Dual signals of future performance: how will the compensation committee respond?

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University of Alabama Libraries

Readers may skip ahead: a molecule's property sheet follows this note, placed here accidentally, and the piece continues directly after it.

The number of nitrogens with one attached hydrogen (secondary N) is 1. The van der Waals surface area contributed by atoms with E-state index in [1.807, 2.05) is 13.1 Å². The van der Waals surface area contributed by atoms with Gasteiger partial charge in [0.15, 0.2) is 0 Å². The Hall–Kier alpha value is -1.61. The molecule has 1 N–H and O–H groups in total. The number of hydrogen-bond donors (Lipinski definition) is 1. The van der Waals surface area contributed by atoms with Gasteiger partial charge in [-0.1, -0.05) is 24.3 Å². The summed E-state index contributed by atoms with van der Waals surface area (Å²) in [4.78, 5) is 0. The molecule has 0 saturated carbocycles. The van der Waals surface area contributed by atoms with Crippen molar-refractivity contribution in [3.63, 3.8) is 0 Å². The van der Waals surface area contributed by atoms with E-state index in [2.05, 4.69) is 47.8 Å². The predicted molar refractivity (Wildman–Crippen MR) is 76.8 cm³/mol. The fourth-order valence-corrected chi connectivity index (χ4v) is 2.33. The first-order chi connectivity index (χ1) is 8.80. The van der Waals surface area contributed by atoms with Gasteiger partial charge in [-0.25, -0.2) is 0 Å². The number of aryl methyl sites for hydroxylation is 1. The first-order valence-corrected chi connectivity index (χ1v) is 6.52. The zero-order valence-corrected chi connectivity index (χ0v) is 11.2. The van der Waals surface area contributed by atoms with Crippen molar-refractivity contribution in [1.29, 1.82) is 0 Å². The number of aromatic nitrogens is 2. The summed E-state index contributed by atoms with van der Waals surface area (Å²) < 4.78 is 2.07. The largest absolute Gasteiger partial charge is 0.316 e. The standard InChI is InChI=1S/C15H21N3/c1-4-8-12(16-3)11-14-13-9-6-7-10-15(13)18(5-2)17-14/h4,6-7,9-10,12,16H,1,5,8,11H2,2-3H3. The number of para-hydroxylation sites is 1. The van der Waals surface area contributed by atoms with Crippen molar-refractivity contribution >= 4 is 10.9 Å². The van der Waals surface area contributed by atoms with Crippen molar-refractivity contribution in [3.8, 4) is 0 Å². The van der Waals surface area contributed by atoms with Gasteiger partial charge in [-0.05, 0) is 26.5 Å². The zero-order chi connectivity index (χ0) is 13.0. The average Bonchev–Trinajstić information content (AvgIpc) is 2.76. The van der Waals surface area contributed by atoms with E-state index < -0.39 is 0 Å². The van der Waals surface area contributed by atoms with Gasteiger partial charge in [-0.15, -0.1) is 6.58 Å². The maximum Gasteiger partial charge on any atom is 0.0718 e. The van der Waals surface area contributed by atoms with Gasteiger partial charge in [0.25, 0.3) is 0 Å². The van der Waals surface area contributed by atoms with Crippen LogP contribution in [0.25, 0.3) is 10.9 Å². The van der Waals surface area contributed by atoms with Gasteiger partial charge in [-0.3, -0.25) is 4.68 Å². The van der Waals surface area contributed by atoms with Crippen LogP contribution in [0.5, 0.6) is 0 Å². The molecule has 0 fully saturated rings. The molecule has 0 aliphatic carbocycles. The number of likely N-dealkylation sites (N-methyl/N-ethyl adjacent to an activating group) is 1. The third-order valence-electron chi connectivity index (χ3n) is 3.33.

Pay-for-performance is an important contracting tool available to mitigate agency costs. Matsunaga and Park (2001) suggest CEOs of firms that meet or beat (miss) the analysts' forecast receive a bonus compensation premium (discount) in affirmation of a pay-for-performance relation based on extant literature that suggests meet or beat firms outperform miss firms. However, Bhojraj, Hribar, Picconi, and McInnis (2009) more recently suggest miss firms with a positive signal of future performance outperform beat firms with a negative signal of future performance. I extend Matsunaga and Park (2001) by examining the incremental contribution of a positive/negative future performance signal in the determination of CEO bonus compensation to determine if the pay-for-performance relation holds, particularly for the subset of firms with conflicting analysts' forecast/future performance signals. Generally, my hypotheses predicting the future performance signal will incrementally contribute to the determination of bonus compensation are unsupported. This result is consistent with a breakdown in the pay-for-performance relationship attributable to either a myopic focus on an earnings threshold signal or an inability to interpret the future performance signal. Alternately, this result could also suggest the firm considers the cost of missing the forecast to be greater than the cost associated with a decline in future performance.

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